To Farrell, the novel – and striking – part of the report is invocation of “protective jurisdiction” – effectively worldwide criminal enforcement power – if the DOJ believes that the activity involving crypto may have national security implications. Farrell said:

“You see this concept enshrined in international treaties related to the taking of hostages, terrorist bombings and financing of terrorism. To hear that the same basis may be applied to the cryptocurrency industry was jarring and a marker of how seriously the DOJ is taking potential criminal misuse of this transformative and developing technology.”

Enforcement tools at DoJ’s service

Proclaiming jurisdiction over persons and entities that may be physically located thousands of miles away from U.S. shores is merely a symbolic move if there are no actual means for holding them accountable. U.S. law enforcement, however, commands quite an arsenal.

One heavy weapon is the degree of control that the United States’ financial authorities exercise over the traditional global monetary system. Shearman & Sterling’s Dan Newcomb observed to Cointelegraph:

“The key enforcement tool the U.S. has is the dominant role the U.S. dollar plays in international commerce and the fear conventional financial institutions have of being excluded from U.S. dollar transactions. Most holders of digital assets still need and want to convert those assets at some point into conventional currencies at financial institutions. Barring a digital player from access to conventional financial institutions is a powerful tool.”

Covington & Burling’s Devlin-Brown said that the Justice Department can rely on a number of powerful statutes that can be used to prosecute foreign-based cryptocurrency actors:

“For example, the U.S. money laundering statute can reach almost any dollar-denominated transaction that U.S. authorities can establish as linked to many types of criminal activity. Even a dollar-denominated payment from, say, Germany to Argentina is covered because the transaction would likely involve a U.S. bank as an intermediary.”

Michael Yaeger, a white-collar crime attorney at law firm Carlton Fields and formerly an assistant U.S. attorney for the Eastern District of New York, told Cointelegraph that the DoJ report does not reveal any new instruments for prosecuting foreign-based actors. However, Yaeger noted, the collection of past cases showcased in the document provides “useful examples of its powers, and perhaps signals which instruments will be used more in the future.”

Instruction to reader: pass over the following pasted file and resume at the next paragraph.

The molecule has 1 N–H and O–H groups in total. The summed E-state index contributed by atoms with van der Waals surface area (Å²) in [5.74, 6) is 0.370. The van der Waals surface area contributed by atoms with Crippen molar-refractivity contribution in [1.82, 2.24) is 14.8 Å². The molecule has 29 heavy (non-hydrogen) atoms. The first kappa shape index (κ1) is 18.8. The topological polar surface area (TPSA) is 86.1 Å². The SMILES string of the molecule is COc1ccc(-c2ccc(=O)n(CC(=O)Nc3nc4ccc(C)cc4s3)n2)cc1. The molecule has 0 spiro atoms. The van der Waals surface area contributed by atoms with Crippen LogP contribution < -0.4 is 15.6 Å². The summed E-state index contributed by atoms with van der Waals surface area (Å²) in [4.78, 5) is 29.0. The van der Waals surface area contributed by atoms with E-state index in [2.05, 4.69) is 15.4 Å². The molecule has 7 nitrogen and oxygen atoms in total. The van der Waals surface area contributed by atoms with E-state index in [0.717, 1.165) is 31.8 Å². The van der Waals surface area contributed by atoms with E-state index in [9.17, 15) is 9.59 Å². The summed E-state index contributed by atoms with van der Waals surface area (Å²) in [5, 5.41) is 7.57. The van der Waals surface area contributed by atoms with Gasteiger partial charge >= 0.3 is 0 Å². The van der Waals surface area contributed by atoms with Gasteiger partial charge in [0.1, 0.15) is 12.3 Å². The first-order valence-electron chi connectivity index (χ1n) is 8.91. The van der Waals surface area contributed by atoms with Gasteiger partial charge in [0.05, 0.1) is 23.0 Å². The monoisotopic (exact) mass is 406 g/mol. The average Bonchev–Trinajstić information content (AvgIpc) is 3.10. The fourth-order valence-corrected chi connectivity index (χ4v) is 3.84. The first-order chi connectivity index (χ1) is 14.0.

One thing that caught Yaeger’s eye is the fact that the report seems to mention forfeiture efforts more than past DoJ reports on cyber crime:

“When forfeiture is combined with pre-judgment seizure of assets it is not only a powerful remedy, but an unusually fast one. The US has multiple cooperation agreements with other countries including data sharing agreements with foreign law enforcement and intelligence agencies, and has entered specific agreements related to forfeiture and the sharing of financial information.”

There is little doubt that the government is poised to leverage these and other international agreements in enacting its newly itemized enforcement strategy. Promoting cooperation with foreign governments and intergovernmental organizations like the FATF is listed among the crypto framework’s focal points.

The DoJ framework’s language on extraterritorial jurisdiction and cross-border enforcement may sound harsh to some. Yet, in fact the government is not articulating any principles dramatically different from those that are already being invoked in some high-profile crypto-related cases. Stating that these standards will be applied more systematically is only logical considering the expansion and maturation of the borderless realm of digital finance.

Source: https://cointelegraph.com/news/the-long-arm-of-justice-how-far-can-the-doj-really-go-in-prosecuting-foreign-actors

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Polkadot-based DEX Polkastarter to partner with Moonbeam

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Polkastarter, a Polkadot-based DEX built for cross-chain token pools and auctions, has partnered with Moonbeam, an Ethereum compatible parachain, to enable cross-chain interoperability.